AIMS: To evaluate the effect of energy-dense vs routine enteral nutrition on day-90 mortality by ethnic group in critically ill adults. METHODS: Pre-planned subgroup analysis of the 1,257 New Zealanders in a 4,000-participant randomised trial comparing energy-dense enteral nutrition (1.5kcal/mL) with routine enteral nutrition (1kcal/mL) in mechanically ventilated intensive care unit (ICU) patients. The primary purpose of this analysis was to evaluate responses to study treatment by ethnic group (European, Māori, and Pacific Peoples) using ethnicity data recorded in the clinical records. The secondary purpose was to compare the characteristics and outcomes of patients by ethnic group. The primary outcome was day-90 mortality. RESULTS: Among 1,138 patients included in the primary outcome analysis, 165 of 569 (29.0%) assigned to energy-dense nutrition and 156 of 569 patients (27.4%) assigned to routine nutrition died by day 90 (odds ratio; 1.06; 95% CI, 0.92-1.22). There was no statistically significant interaction between treatment allocation and ethnicity with respect to day-90 mortality. Day-90 mortality rates did not vary statistically significantly by ethnic group. CONCLUSIONS: Among mechanically ventilated adults in New Zealand ICUs, the effect on day-90 mortality of energy-dense vs routine enteral nutrition did not vary by ethnicity.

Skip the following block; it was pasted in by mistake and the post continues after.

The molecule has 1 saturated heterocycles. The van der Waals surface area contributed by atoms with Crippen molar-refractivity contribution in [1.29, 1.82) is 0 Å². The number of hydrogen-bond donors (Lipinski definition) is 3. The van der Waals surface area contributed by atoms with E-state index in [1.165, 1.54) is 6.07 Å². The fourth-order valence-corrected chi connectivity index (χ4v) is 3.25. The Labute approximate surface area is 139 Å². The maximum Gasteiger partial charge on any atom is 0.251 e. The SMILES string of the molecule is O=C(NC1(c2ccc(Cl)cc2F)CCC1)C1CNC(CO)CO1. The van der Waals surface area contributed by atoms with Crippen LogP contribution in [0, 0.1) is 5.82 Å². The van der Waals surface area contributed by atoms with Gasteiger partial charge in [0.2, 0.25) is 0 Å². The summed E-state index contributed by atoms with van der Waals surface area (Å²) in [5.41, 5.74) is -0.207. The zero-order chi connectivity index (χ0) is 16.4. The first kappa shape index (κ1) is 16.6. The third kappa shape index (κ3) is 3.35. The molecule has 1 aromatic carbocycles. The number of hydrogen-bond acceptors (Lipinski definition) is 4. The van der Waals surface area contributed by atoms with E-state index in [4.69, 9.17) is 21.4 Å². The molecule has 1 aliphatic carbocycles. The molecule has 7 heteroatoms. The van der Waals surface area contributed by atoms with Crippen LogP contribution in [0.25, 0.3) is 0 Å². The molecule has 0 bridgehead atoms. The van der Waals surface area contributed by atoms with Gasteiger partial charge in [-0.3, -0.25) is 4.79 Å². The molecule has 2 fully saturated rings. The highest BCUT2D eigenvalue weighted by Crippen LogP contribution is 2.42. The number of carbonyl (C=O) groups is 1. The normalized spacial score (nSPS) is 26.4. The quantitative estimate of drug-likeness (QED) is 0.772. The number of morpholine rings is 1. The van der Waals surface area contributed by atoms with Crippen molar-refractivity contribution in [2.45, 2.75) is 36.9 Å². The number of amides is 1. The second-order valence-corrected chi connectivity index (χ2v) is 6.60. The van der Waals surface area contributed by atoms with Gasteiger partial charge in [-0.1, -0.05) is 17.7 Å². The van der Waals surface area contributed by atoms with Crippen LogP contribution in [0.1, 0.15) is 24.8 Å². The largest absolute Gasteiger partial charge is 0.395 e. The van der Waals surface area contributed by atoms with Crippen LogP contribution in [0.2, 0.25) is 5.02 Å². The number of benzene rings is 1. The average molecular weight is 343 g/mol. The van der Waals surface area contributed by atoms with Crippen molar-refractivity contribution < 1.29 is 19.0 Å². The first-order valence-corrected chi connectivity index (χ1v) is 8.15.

|Number of pages||11|
|Journal||New Zealand Medical Journal|
|Publication status||Published - 12 Jun 2020|